Saturday, 14 November 2009

Dutch Drivers To Be Taxed On Road Time - The EU Future

The Associated Press: Dutch drivers to pay tax on road time, not on car

AMSTERDAM — Dutch drivers will pay less to buy a car but will be charged tax for every mile on the road, a system the government says will reduce traffic jams, fatal accidents and carbon emissions.

The Cabinet approved a bill Friday calling for drivers of an average passenger car to pay a base rate of euro0.03 per 1 kilometer (7 US cents per mile), beginning in 2012. Drivers of heavier, more polluting vehicles will pay more, and the cost will go up for driving in peak hours.

GPS will track the time, hour and place each car moves and send the data to a billing agency.

But the annual road tax and purchase tax for new cars will be abolished, reducing the price of a new car 25 percent, the Transport Ministry said.

Nearly 6 out of 10 drivers will benefit under the system, the ministry said, but government revenue would remain the same. Public transportation, including taxis, will be exempt.

The kilometer tax has been debated for several years, amid concerns that it would unjustly raise the cost of car travel and intrude on privacy.

The ministry said, however, the travel information would be protected, and the data would not be accessible to the government for other purposes.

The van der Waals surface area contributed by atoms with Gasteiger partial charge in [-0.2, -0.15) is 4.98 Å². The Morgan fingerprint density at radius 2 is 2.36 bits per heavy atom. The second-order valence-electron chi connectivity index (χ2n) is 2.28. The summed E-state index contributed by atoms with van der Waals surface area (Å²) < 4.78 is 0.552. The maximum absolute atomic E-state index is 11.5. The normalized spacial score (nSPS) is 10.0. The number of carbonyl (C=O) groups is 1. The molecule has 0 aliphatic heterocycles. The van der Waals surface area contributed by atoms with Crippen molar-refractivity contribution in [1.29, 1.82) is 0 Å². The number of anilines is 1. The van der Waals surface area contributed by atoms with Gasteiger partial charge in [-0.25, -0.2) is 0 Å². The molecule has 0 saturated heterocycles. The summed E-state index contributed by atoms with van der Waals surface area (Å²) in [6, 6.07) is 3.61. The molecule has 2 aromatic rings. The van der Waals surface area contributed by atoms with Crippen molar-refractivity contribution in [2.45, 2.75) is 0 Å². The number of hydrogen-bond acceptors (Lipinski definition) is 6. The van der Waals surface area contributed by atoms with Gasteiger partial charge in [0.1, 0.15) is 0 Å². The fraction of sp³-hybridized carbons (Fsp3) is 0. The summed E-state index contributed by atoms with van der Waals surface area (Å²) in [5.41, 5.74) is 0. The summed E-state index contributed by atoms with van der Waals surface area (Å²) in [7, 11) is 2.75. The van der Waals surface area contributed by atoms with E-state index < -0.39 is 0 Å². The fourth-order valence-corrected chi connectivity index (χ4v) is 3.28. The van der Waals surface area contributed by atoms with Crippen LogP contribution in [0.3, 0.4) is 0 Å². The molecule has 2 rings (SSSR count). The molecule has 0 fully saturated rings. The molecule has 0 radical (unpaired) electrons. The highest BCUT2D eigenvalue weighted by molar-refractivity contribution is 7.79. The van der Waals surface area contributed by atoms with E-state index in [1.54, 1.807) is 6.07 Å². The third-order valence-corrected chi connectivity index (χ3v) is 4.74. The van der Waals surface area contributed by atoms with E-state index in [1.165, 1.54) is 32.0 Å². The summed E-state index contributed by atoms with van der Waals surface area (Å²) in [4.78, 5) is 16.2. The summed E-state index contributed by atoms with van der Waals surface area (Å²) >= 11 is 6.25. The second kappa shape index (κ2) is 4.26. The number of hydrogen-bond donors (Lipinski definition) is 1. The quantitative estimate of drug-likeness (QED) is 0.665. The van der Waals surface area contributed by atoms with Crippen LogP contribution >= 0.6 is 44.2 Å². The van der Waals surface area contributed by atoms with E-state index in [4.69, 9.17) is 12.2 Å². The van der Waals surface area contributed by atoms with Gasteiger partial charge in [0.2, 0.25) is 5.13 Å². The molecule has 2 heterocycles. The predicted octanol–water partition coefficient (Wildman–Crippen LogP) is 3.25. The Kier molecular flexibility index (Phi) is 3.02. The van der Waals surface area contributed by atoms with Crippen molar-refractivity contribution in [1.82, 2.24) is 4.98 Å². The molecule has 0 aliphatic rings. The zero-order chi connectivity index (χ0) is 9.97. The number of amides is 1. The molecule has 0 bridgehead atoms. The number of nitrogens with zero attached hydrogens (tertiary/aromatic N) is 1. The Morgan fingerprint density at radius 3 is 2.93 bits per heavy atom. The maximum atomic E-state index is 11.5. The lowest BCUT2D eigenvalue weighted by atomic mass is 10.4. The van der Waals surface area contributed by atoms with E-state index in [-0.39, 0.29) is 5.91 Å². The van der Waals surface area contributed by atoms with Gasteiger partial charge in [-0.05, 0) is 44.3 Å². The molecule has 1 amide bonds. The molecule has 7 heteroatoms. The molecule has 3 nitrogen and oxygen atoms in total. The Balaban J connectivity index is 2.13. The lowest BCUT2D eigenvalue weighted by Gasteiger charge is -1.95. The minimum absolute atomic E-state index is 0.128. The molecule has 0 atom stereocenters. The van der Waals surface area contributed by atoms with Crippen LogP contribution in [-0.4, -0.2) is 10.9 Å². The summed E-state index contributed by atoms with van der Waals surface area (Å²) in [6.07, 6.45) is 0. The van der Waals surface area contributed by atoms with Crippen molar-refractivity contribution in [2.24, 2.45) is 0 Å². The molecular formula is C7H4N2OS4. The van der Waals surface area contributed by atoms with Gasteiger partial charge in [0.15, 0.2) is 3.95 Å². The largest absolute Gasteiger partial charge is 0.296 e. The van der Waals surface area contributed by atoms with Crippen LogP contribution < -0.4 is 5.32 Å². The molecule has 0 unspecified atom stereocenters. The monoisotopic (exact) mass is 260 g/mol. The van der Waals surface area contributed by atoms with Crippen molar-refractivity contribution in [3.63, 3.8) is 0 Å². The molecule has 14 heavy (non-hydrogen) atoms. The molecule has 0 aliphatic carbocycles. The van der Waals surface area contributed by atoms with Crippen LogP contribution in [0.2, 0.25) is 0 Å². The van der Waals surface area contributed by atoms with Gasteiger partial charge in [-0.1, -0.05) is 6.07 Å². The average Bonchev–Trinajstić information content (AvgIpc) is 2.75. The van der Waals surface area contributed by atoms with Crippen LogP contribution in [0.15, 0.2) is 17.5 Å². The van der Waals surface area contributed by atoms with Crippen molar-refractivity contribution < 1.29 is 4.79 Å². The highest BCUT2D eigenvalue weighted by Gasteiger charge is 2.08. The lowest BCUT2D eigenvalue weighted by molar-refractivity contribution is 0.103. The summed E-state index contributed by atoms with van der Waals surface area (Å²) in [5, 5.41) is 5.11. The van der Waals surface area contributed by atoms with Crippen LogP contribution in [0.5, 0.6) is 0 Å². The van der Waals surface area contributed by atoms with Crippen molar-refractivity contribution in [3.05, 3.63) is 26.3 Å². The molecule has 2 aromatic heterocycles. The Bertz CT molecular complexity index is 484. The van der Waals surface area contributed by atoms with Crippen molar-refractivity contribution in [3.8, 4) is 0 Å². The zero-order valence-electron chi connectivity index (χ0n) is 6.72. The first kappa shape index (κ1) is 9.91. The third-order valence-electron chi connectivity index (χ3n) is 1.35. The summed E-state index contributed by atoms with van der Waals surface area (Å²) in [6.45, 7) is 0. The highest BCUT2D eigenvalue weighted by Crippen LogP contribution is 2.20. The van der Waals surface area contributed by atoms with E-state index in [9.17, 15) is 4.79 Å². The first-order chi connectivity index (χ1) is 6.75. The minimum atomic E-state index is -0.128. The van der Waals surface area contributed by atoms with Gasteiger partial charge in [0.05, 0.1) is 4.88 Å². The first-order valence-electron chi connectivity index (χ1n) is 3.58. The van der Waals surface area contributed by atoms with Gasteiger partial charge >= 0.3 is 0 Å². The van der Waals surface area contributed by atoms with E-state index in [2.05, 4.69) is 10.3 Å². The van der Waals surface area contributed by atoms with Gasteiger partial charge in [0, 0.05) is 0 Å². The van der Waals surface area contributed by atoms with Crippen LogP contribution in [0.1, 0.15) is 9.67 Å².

The ministry calculated that overall traffic will drop about 15 percent, peak-hour congestion will be halved, traffic deaths will fall 7 percent and carbon emissions from road travel will be cut by 10 percent.

The tax will increase every year until 2018 and could be adjusted if it fails to change traffic patterns.

Copyright © 2009 The Associated Press. All rights reserved.
That would work a treat here in the UK, wouldn't it? I can just see our government 'protecting' our data. And I certainly wouldn't be happy with being tracked everywhere I'm driving.

This is the future of driving in the EU - road pricing is one of the things the colleagues are keen to establish whether we want it or not.

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